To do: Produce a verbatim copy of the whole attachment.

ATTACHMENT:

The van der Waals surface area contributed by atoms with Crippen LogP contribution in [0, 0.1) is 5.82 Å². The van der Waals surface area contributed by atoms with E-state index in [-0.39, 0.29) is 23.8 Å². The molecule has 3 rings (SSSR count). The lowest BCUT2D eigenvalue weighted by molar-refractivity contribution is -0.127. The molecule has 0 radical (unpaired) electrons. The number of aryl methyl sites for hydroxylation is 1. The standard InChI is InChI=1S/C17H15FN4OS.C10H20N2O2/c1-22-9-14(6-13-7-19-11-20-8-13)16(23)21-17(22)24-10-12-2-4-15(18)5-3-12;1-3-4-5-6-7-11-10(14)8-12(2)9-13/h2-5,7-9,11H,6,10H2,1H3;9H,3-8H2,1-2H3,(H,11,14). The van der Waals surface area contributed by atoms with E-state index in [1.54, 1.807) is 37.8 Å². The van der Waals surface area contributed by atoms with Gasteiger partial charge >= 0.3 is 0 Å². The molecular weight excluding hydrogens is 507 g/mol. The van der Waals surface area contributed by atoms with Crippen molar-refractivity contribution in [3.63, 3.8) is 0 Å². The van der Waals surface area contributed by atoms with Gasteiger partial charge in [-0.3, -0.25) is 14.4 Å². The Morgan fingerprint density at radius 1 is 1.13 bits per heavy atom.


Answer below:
The van der Waals surface area contributed by atoms with Crippen LogP contribution in [0, 0.1) is 5.82 Å². The van der Waals surface area contributed by atoms with E-state index in [-0.39, 0.29) is 23.8 Å². The molecule has 3 rings (SSSR count). The lowest BCUT2D eigenvalue weighted by molar-refractivity contribution is -0.127. The molecule has 0 radical (unpaired) electrons. The number of aryl methyl sites for hydroxylation is 1. The standard InChI is InChI=1S/C17H15FN4OS.C10H20N2O2/c1-22-9-14(6-13-7-19-11-20-8-13)16(23)21-17(22)24-10-12-2-4-15(18)5-3-12;1-3-4-5-6-7-11-10(14)8-12(2)9-13/h2-5,7-9,11H,6,10H2,1H3;9H,3-8H2,1-2H3,(H,11,14). The van der Waals surface area contributed by atoms with E-state index in [1.54, 1.807) is 37.8 Å². The van der Waals surface area contributed by atoms with Gasteiger partial charge >= 0.3 is 0 Å². The molecular weight excluding hydrogens is 507 g/mol. The van der Waals surface area contributed by atoms with Crippen molar-refractivity contribution in [3.63, 3.8) is 0 Å². The van der Waals surface area contributed by atoms with Gasteiger partial charge in [-0.3, -0.25) is 14.4 Å². The Morgan fingerprint density at radius 1 is 1.13 bits per heavy atom.